Historic Card Games described by David Parlett. "These pages (Timeless classics and treasures now forgotten) present (a) histories of classic games such as Poker and Euchre and (b) details of historic games, such as Gleek and Quadrille, that are now only museum pieces. This project was started at the suggestion of John McLeod, who tells me that visitors to his award-winning Pagat website for the rules of card games often inquire after the play of some old game that they have come across in period novels or film or readings in cultural history." [more inside]
Tabletop Gaming has a White Male Terrorism Problem (TW: nasty stuff)
For Some Atlanta Hawks, a Revved-Up Game of Uno Is Diversion No. 1 by Scott Cacciola [The New York Times]
The Hawks, like many professional sports teams, have a lot of free time to kill, much of it spent on airplanes traveling to games. Some of the players keep busy by watching movies. Many sleep. Others play cards, a popular pastime for athletes who are competitive by nature. Yet the Hawks’ card game of choice might come as a surprise. Teammates who have resisted the urge to wade into the Uno fray know enough to keep a safe distance.
Before people were doing things to Garfield, they were cutting up Nancy strips and playing Five Card Nancy (previously). Recntly, playing it the old-fashioned way (and not wi-- wow, is this still up? I remember when it was this big) has become a lot easier - earilier this year, classic Bushmiller Nancy strips began rerunning on GoComics. And if those are booster packs, Random Acts of Nancy (previously) is the one-per-pack uncommon/rare card. And, of course, there is the greatest of them all.
Cards Against Humanity gives you two or sometimes three pieces to snap together, and it tells you you’re done. That’s it. And you know what? Often, many of these combinations aren’t very good. They aren’t very good whether you find their subjects funny or not, offensive or not. They aren’t very good because they’re sometimes nonsensical or just weird. They aren’t very good because, in an attempt to be as shocking, controversial and offensive as possible, the designers have forgotten to… make things work. There’s very little creativity in combining cards into a joke, because the work and the structuring is done for you. It’s almost like copying someone else’s homework. There’s no life in there [...] Cards Against Humanity opens and closes the joke for you. It’s limp, passive, inert.Review: Cards Against Humanity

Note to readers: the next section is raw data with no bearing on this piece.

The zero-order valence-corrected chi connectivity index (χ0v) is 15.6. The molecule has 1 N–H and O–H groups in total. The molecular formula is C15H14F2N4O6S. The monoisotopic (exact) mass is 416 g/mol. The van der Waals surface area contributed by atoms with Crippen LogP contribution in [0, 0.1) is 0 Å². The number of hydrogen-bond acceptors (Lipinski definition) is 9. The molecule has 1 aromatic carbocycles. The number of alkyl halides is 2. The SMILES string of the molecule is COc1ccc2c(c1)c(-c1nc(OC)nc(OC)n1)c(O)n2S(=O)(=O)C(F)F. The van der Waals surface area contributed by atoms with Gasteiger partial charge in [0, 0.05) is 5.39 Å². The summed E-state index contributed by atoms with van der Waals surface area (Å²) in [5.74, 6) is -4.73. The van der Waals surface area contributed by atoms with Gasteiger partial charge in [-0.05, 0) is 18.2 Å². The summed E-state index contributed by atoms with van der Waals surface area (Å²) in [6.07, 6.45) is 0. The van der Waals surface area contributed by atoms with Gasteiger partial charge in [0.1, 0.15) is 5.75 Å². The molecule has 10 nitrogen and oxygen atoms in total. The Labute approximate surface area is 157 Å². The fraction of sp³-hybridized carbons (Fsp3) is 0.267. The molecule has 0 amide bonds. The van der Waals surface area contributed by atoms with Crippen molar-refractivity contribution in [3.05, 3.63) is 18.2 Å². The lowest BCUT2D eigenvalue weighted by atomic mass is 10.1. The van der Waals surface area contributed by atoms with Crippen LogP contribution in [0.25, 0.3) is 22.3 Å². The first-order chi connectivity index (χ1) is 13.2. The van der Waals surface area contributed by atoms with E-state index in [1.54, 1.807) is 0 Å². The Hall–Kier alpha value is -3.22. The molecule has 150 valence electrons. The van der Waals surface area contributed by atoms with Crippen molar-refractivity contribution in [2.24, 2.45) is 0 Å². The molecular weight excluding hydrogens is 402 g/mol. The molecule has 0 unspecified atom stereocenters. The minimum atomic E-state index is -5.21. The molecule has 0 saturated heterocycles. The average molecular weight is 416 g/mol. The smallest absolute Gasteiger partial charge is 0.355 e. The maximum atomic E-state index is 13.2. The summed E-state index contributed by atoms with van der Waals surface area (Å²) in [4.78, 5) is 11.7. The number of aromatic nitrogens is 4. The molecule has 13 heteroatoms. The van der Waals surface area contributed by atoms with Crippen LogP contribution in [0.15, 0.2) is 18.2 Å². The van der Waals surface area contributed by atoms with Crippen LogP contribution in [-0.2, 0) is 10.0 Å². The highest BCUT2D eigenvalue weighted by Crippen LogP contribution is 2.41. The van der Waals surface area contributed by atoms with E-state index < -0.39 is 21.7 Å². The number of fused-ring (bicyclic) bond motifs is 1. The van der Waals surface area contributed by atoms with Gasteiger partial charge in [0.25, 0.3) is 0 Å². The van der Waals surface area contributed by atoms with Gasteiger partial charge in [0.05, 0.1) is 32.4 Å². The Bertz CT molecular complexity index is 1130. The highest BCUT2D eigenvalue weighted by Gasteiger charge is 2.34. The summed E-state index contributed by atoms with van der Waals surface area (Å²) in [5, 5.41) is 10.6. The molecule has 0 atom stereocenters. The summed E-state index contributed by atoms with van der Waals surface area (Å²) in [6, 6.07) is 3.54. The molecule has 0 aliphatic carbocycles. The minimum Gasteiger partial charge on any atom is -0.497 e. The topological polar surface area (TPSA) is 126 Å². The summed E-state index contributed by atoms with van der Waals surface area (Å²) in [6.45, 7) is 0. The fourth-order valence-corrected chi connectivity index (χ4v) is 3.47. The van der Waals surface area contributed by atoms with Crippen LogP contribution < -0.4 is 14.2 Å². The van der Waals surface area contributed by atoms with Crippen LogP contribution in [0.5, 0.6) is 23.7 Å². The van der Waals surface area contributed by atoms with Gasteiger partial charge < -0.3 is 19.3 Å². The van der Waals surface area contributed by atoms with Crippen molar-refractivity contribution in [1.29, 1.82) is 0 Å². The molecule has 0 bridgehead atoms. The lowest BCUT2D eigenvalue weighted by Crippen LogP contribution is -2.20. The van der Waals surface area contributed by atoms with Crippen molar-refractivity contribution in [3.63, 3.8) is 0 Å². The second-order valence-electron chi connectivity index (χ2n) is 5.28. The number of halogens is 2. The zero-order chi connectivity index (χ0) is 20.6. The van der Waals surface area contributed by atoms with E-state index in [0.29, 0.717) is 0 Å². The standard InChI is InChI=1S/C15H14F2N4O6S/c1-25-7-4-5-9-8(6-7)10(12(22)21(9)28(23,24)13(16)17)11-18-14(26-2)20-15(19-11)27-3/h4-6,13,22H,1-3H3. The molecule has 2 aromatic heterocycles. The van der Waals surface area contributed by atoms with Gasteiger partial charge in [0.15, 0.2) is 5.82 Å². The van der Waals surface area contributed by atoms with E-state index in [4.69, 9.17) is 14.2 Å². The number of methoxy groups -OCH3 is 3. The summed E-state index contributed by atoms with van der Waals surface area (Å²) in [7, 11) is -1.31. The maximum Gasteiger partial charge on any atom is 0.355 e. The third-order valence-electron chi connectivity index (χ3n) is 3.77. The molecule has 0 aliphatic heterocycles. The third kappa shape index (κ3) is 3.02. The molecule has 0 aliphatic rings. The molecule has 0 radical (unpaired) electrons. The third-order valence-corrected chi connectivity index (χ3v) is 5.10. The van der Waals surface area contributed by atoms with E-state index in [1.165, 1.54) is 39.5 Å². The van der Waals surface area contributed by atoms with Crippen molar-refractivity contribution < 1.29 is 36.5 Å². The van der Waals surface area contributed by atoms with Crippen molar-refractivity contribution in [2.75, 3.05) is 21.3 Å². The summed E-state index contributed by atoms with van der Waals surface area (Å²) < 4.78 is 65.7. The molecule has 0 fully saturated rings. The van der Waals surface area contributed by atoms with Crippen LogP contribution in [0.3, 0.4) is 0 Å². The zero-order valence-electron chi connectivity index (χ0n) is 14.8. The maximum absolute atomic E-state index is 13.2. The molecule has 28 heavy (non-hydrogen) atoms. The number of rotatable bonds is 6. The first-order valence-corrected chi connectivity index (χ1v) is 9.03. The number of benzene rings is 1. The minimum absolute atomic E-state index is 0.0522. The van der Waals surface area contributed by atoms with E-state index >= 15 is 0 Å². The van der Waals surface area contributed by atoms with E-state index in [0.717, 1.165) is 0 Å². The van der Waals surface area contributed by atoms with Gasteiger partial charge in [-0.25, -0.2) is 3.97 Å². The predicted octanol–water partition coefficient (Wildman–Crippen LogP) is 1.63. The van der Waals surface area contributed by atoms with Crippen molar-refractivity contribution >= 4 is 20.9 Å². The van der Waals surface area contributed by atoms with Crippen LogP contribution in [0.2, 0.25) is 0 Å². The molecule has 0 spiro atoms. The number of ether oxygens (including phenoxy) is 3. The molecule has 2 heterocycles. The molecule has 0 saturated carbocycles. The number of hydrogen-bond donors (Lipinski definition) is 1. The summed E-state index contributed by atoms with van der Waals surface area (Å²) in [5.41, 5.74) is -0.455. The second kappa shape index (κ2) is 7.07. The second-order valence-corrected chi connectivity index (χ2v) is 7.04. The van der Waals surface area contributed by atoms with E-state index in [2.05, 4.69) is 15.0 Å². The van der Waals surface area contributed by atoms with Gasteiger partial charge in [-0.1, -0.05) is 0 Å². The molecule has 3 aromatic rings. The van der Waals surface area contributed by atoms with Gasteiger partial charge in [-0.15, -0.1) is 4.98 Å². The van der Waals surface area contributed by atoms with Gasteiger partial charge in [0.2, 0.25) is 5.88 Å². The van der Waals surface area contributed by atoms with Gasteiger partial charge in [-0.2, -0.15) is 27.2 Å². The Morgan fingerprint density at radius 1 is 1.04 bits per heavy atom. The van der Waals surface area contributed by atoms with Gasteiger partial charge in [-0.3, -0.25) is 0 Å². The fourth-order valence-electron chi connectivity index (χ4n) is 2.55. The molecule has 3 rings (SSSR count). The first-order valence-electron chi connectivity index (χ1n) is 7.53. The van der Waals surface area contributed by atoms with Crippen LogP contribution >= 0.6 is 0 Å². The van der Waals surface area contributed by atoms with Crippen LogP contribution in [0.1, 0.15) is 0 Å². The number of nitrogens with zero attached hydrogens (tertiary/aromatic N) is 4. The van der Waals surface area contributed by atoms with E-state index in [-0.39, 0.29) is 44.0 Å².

Provincial is an AI that plays the card game Dominion (previously). The author of the bot has a section on how it works, and the application is available for download if you want to test your skill against it. Via the Dominion Strategy forums, where the author (techmatt) chimes in partway through the thread.
Cards Against Humanity is a card game for horrible people. Often described as an x-rated version of the more widely available Apples to Apples, Cards Against Humanity has picked up a following since a successful Kickstarter campaign in 2011. For months, the game was out of print (but no worries as you could always roll your own since 2009), but luckily a new printing was made available in time for the holidays. As part of the celebration, the Cards Against Humanity folks also released a bonus holiday pack following the "pay what you want" model. But would admittedly horrible people be willing to pay for something that was free? Let's find out. [more inside]
"You are a monarch, like your parents before you, a ruler of a small pleasant kingdom of rivers and evergreens. Unlike your parents, however, you have hopes and dreams! You want a bigger and more pleasant kingdom, with more rivers and a wider variety of trees. You want a Dominion!" Dominion is an award winning game that combines the staples of Eurogaming with the addictive nature of collectable card games. [more inside]
Minecraft mastermind Markus "Notch" Persson has officially announced his company's next project: a hybrid online board game/trading card system called Scrolls. Spearheaded by Mojang co-founder Jakob Porser (interview) and with backstory penned by Penny Arcade wordsmith Jerry "Tycho" Holkins, the game will consist of turn-based battles between collectible "scrolls," illustrated character cards strategically deployed on an abstract gaming grid. In an interesting inversion of the Minecraft model, the game itself will be free, while updates in the form of additional scroll packs will cost a nominal fee -- a business model gaming analyst Sean Maelstrom decries as "snake oil." Mojang, for their part, is unafraid and even eager to target an untested slice of the gaming market, and is angling to get their playable prototype of Scrolls ready for a possible Alpha release this summer.
If you live in Ohio, Michigan, Indiana, Illinois, Kentucky or Pennsylvania (“the Euchre belt”) Euchre might be a familiar pastime or at least well, familiar. The game is not exclusive to those areas but is most concentrated in the Midwest. It used to be one of the most popular card games the U.S. but lost out to bridge. Today the game has somewhat of a cult following in Midwest towns and especially on college campuses. It is a fast paced thinking game that combines strategy and skill with luck that can eat away hours of a person’s life. If you have never played the game I encourage you to read an introduction and try yahoo games. (I hope this is not too common to bring up, but I rarely see anyone playing online not from the states listed above.) Warning popups.